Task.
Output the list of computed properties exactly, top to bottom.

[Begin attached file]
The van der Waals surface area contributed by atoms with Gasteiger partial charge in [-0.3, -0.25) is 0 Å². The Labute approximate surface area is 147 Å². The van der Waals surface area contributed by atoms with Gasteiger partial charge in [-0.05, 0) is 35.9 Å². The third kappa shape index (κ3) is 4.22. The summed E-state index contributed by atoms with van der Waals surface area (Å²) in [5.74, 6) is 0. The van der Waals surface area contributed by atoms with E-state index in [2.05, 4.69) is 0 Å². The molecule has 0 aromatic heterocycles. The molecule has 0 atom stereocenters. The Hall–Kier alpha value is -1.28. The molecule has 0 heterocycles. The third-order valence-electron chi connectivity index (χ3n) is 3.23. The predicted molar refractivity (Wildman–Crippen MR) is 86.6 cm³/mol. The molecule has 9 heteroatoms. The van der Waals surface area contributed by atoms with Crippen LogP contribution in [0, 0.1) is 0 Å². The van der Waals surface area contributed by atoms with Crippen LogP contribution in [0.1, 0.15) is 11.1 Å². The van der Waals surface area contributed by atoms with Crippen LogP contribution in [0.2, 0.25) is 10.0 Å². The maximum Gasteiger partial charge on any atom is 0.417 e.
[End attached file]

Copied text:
The van der Waals surface area contributed by atoms with Gasteiger partial charge in [-0.3, -0.25) is 0 Å². The Labute approximate surface area is 147 Å². The van der Waals surface area contributed by atoms with Gasteiger partial charge in [-0.05, 0) is 35.9 Å². The third kappa shape index (κ3) is 4.22. The summed E-state index contributed by atoms with van der Waals surface area (Å²) in [5.74, 6) is 0. The van der Waals surface area contributed by atoms with E-state index in [2.05, 4.69) is 0 Å². The molecule has 0 aromatic heterocycles. The molecule has 0 atom stereocenters. The Hall–Kier alpha value is -1.28. The molecule has 0 heterocycles. The third-order valence-electron chi connectivity index (χ3n) is 3.23. The predicted molar refractivity (Wildman–Crippen MR) is 86.6 cm³/mol. The molecule has 9 heteroatoms. The van der Waals surface area contributed by atoms with Crippen LogP contribution in [0, 0.1) is 0 Å². The van der Waals surface area contributed by atoms with Crippen LogP contribution in [0.1, 0.15) is 11.1 Å². The van der Waals surface area contributed by atoms with Crippen LogP contribution in [0.2, 0.25) is 10.0 Å². The maximum Gasteiger partial charge on any atom is 0.417 e.